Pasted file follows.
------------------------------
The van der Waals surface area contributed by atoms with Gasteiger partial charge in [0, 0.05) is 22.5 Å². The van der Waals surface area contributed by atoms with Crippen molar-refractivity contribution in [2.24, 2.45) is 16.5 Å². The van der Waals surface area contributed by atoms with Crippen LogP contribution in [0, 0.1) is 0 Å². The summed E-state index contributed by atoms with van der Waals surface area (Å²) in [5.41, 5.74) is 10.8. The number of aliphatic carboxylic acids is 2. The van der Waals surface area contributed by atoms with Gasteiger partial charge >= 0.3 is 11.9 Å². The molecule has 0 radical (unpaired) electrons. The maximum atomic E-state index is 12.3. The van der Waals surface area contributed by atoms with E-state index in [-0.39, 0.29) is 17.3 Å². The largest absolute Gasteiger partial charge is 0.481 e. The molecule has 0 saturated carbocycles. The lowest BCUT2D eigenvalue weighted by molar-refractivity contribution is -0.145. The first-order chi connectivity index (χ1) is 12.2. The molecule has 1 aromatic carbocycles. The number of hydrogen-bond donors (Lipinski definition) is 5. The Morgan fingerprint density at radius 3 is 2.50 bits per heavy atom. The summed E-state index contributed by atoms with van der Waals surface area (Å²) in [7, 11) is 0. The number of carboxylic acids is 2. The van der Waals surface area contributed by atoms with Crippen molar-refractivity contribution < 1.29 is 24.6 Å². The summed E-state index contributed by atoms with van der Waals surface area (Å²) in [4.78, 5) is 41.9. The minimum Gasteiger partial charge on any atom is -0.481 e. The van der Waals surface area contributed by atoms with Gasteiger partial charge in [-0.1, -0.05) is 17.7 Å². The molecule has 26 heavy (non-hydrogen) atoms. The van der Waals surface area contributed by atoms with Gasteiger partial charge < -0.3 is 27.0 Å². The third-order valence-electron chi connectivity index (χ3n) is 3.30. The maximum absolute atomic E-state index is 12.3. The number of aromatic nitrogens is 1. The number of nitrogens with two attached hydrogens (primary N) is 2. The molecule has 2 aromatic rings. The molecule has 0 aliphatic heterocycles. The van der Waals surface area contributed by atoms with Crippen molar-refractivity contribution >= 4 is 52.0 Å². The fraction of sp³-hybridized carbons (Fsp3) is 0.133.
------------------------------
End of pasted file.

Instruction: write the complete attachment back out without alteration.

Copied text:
The van der Waals surface area contributed by atoms with Gasteiger partial charge in [0, 0.05) is 22.5 Å². The van der Waals surface area contributed by atoms with Crippen molar-refractivity contribution in [2.24, 2.45) is 16.5 Å². The van der Waals surface area contributed by atoms with Crippen LogP contribution in [0, 0.1) is 0 Å². The summed E-state index contributed by atoms with van der Waals surface area (Å²) in [5.41, 5.74) is 10.8. The number of aliphatic carboxylic acids is 2. The van der Waals surface area contributed by atoms with Gasteiger partial charge >= 0.3 is 11.9 Å². The molecule has 0 radical (unpaired) electrons. The maximum atomic E-state index is 12.3. The van der Waals surface area contributed by atoms with E-state index in [-0.39, 0.29) is 17.3 Å². The largest absolute Gasteiger partial charge is 0.481 e. The molecule has 0 saturated carbocycles. The lowest BCUT2D eigenvalue weighted by molar-refractivity contribution is -0.145. The first-order chi connectivity index (χ1) is 12.2. The molecule has 1 aromatic carbocycles. The number of hydrogen-bond donors (Lipinski definition) is 5. The Morgan fingerprint density at radius 3 is 2.50 bits per heavy atom. The summed E-state index contributed by atoms with van der Waals surface area (Å²) in [7, 11) is 0. The number of carboxylic acids is 2. The van der Waals surface area contributed by atoms with Crippen molar-refractivity contribution < 1.29 is 24.6 Å². The summed E-state index contributed by atoms with van der Waals surface area (Å²) in [4.78, 5) is 41.9. The minimum Gasteiger partial charge on any atom is -0.481 e. The van der Waals surface area contributed by atoms with Gasteiger partial charge in [-0.1, -0.05) is 17.7 Å². The molecule has 26 heavy (non-hydrogen) atoms. The van der Waals surface area contributed by atoms with Gasteiger partial charge < -0.3 is 27.0 Å². The third-order valence-electron chi connectivity index (χ3n) is 3.30. The maximum absolute atomic E-state index is 12.3. The number of aromatic nitrogens is 1. The number of nitrogens with two attached hydrogens (primary N) is 2. The molecule has 2 aromatic rings. The molecule has 0 aliphatic heterocycles. The van der Waals surface area contributed by atoms with Crippen molar-refractivity contribution >= 4 is 52.0 Å². The fraction of sp³-hybridized carbons (Fsp3) is 0.133.